Michael Lewis is one of, if not the best the best financial writers. In this very lengthy article, Michael Lewis discusses the history of Germany and weaves it into the current European debt crisis. He talks at length about the relationship of the Germans to the Greeks (I am of neither decent, but at times he seems to stereotype quite a bit), on this point though he does not discuss WWII and the German occupation of Greece, and Greek resistance. Hitler had great admiration for the Greeks and did not want to invade the country,it is off topic but Germany only got involved after Italy’s failed invasion of Greece in 1940. Ironically, the invasion of Greece cost Germany the war as it delayed the invasion of Russia, and German troops got stuck in the Russian winter (although historian John Keegan disagrees with the conventional wisdom on this topic).
I am a mini-historian on WWII; so tying in some of the German history into the current Euro crisis I found to be completely fascinating. I am not sure yet if I am going to do a book review on it, but in my leasure time I am reading The Wages of Destruction by Adam Tooze. The author is not a revisionist historian by any stretch, but he dispels a lot of common misconceptions about the German economy pre and during world war II. For example, although it is true that unemployment decreased drastically under Hitler, the standard of living was far below any of the other Western countries in metrics like GDP per capita. It is important to remember that this was true in the 1930s, far before America got out of the Great Depression. Additionally, ideas like building the auto-Bahn, were in existence many years before Hitler even became chancellor in 1933.
Below is an interesting excerpt (I think the whole article is interesting, but had to pick one segment) from Lewis’ recent article, followed by a link to the full article:
A week or so earlier, in Berlin, I had gone to see Germany’s deputy minister of finance, a 44-year-old career government official named Jörg Asmussen. The Germans are now in possession of the only Finance Ministry in the big-time developed world whose leaders don’t need to worry whether their economy will collapse the moment investors stop buying their bonds. As unemployment in Greece climbs to the highest on record (16.2 percent at last count), it falls in Germany to 20-year lows (6.9 percent). Germany appears to have experienced a financial crisis without economic consequences. They’d donned head condoms in the presence of their bankers, and so they had avoided being splattered by their mud. As a result, for the past year or so the financial markets have been trying and failing to get a bead on the German people: they can probably afford to pay off the debts of their fellow Europeans, but will they actually do it? Are they now Europeans, or are they still Germans? Any utterance or gesture by any German official anywhere near this decision for the past 18 months has been a market-moving headline, and there have been plenty, most of them echoing German public opinion, and expressing incomprehension and outrage that other peoples can behave so irresponsibly. Asmussen is one of the Germans now being obsessively watched. He and his boss, Wolfgang Schäuble, are the two German officials present in every conversation between the German government and the deadbeats.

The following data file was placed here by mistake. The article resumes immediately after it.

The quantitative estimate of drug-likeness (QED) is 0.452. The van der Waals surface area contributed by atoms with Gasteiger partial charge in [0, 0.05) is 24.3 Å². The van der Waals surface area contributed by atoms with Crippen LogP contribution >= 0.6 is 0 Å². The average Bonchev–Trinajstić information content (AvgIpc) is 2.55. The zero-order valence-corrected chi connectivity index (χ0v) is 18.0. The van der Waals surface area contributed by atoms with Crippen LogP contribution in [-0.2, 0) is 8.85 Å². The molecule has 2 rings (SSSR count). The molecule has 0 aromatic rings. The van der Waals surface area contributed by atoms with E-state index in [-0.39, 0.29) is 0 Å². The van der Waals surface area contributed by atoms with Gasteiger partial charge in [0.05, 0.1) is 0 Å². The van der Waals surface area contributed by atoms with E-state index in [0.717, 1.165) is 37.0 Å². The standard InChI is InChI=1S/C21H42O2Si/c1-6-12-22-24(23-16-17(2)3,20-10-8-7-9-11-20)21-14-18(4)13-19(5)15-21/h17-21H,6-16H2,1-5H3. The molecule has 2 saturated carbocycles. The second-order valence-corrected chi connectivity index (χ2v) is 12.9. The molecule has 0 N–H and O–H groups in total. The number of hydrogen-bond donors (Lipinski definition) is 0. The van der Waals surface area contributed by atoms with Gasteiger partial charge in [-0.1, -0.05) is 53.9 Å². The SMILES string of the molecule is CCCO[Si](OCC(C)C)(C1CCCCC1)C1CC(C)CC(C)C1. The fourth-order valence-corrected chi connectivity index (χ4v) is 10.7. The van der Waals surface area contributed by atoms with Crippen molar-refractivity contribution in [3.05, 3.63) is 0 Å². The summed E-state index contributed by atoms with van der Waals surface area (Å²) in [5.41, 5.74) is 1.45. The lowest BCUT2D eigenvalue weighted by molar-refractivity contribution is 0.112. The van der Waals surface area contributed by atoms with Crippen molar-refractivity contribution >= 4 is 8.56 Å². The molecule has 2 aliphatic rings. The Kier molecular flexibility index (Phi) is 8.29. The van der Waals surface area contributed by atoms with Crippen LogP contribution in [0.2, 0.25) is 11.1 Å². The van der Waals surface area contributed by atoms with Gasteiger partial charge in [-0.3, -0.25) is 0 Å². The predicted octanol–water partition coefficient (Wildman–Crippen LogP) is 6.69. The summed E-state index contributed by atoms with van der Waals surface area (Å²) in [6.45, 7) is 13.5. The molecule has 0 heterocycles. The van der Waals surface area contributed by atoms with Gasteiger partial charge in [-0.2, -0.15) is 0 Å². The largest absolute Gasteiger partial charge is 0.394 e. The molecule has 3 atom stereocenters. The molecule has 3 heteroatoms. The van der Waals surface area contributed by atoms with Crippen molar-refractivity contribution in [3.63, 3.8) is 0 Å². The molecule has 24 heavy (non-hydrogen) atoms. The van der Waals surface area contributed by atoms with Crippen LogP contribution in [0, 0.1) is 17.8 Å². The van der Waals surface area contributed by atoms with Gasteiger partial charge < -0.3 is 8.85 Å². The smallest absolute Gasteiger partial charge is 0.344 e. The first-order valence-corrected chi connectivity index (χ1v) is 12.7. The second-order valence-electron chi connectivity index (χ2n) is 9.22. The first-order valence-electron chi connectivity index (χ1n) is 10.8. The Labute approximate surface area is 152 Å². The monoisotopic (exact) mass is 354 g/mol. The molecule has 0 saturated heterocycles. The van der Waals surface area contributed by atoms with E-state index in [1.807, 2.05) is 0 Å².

The Finance Ministry, built in the mid-1930s, is a monument to both the Nazis’ ambition and their taste. A faceless butte, it is so big that if you circle it in the wrong direction it can take you 20 minutes to find the front door. I circle it in the wrong direction, then sweat and huff to make up for lost time, all the while wondering if provincial Nazis in from the sticks had had the same experience, wandering outside these forbidding stone walls and trying to figure out how to get in. At length I find a familiar-looking courtyard: the only difference between it and famous old photographs of it is that Hitler is no longer marching in and out of the front door, and the statues of eagles perched atop swastikas have been removed. “It was built for Göring’s Air Ministry,” says the waiting Finance Ministry public-relations man, who is, oddly enough, French. “You can tell from the cheerful architecture.” He then explains that the building is so big because Hermann Göring wanted to be able to land planes on its roof.
Full article here-It’s the Economy, Dummkopf!